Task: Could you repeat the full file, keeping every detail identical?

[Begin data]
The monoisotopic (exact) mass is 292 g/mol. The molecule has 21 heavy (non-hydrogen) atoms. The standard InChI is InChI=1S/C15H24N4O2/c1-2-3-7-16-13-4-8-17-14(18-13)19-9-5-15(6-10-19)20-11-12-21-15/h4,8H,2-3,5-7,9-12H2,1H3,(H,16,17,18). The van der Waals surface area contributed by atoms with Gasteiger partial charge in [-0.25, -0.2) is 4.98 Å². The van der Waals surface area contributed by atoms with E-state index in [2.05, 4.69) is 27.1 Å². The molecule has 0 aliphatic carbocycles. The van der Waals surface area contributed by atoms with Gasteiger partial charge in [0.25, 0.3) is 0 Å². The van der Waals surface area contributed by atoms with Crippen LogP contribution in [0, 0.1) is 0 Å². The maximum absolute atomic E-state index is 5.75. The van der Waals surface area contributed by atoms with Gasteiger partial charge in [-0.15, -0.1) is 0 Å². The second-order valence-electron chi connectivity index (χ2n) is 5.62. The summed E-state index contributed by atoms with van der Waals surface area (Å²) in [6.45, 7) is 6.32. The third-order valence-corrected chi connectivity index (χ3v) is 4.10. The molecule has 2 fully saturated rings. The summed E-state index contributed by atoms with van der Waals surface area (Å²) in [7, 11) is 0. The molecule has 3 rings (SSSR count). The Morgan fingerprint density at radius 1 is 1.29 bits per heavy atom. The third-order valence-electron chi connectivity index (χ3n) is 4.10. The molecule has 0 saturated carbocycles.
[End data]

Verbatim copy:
The monoisotopic (exact) mass is 292 g/mol. The molecule has 21 heavy (non-hydrogen) atoms. The standard InChI is InChI=1S/C15H24N4O2/c1-2-3-7-16-13-4-8-17-14(18-13)19-9-5-15(6-10-19)20-11-12-21-15/h4,8H,2-3,5-7,9-12H2,1H3,(H,16,17,18). The van der Waals surface area contributed by atoms with Gasteiger partial charge in [-0.25, -0.2) is 4.98 Å². The van der Waals surface area contributed by atoms with E-state index in [2.05, 4.69) is 27.1 Å². The molecule has 0 aliphatic carbocycles. The van der Waals surface area contributed by atoms with Gasteiger partial charge in [0.25, 0.3) is 0 Å². The van der Waals surface area contributed by atoms with Crippen LogP contribution in [0, 0.1) is 0 Å². The maximum absolute atomic E-state index is 5.75. The van der Waals surface area contributed by atoms with Gasteiger partial charge in [-0.15, -0.1) is 0 Å². The second-order valence-electron chi connectivity index (χ2n) is 5.62. The summed E-state index contributed by atoms with van der Waals surface area (Å²) in [6.45, 7) is 6.32. The third-order valence-corrected chi connectivity index (χ3v) is 4.10. The molecule has 2 fully saturated rings. The summed E-state index contributed by atoms with van der Waals surface area (Å²) in [7, 11) is 0. The molecule has 3 rings (SSSR count). The Morgan fingerprint density at radius 1 is 1.29 bits per heavy atom. The third-order valence-electron chi connectivity index (χ3n) is 4.10. The molecule has 0 saturated carbocycles.